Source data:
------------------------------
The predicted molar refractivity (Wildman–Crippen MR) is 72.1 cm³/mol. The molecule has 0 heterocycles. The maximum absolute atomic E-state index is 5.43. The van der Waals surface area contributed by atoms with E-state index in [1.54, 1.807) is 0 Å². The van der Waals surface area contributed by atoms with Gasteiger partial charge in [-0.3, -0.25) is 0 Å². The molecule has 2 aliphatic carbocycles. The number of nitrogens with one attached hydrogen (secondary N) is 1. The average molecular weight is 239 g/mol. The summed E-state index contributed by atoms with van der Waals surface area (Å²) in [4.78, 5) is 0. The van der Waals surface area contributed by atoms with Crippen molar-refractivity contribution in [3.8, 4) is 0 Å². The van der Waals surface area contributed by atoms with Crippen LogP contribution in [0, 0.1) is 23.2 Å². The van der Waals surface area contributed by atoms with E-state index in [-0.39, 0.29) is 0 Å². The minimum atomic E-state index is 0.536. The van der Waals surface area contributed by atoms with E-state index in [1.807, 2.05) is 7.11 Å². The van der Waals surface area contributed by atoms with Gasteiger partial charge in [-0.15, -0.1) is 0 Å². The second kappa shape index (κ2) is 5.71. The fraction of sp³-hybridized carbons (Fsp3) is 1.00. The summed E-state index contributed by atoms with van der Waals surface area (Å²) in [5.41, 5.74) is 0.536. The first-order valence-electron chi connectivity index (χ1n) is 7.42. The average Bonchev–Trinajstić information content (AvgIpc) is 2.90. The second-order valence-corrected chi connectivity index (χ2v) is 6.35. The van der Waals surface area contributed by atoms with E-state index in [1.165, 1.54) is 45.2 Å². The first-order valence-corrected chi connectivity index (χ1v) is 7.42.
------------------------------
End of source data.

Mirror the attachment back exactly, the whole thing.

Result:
The predicted molar refractivity (Wildman–Crippen MR) is 72.1 cm³/mol. The molecule has 0 heterocycles. The maximum absolute atomic E-state index is 5.43. The van der Waals surface area contributed by atoms with E-state index in [1.54, 1.807) is 0 Å². The van der Waals surface area contributed by atoms with Gasteiger partial charge in [-0.3, -0.25) is 0 Å². The molecule has 2 aliphatic carbocycles. The number of nitrogens with one attached hydrogen (secondary N) is 1. The average molecular weight is 239 g/mol. The summed E-state index contributed by atoms with van der Waals surface area (Å²) in [4.78, 5) is 0. The van der Waals surface area contributed by atoms with Crippen molar-refractivity contribution in [3.8, 4) is 0 Å². The van der Waals surface area contributed by atoms with Crippen LogP contribution in [0, 0.1) is 23.2 Å². The van der Waals surface area contributed by atoms with E-state index in [-0.39, 0.29) is 0 Å². The minimum atomic E-state index is 0.536. The van der Waals surface area contributed by atoms with E-state index in [1.807, 2.05) is 7.11 Å². The van der Waals surface area contributed by atoms with Gasteiger partial charge in [-0.15, -0.1) is 0 Å². The second kappa shape index (κ2) is 5.71. The fraction of sp³-hybridized carbons (Fsp3) is 1.00. The summed E-state index contributed by atoms with van der Waals surface area (Å²) in [5.41, 5.74) is 0.536. The first-order valence-electron chi connectivity index (χ1n) is 7.42. The average Bonchev–Trinajstić information content (AvgIpc) is 2.90. The second-order valence-corrected chi connectivity index (χ2v) is 6.35. The van der Waals surface area contributed by atoms with E-state index in [1.165, 1.54) is 45.2 Å². The first-order valence-corrected chi connectivity index (χ1v) is 7.42.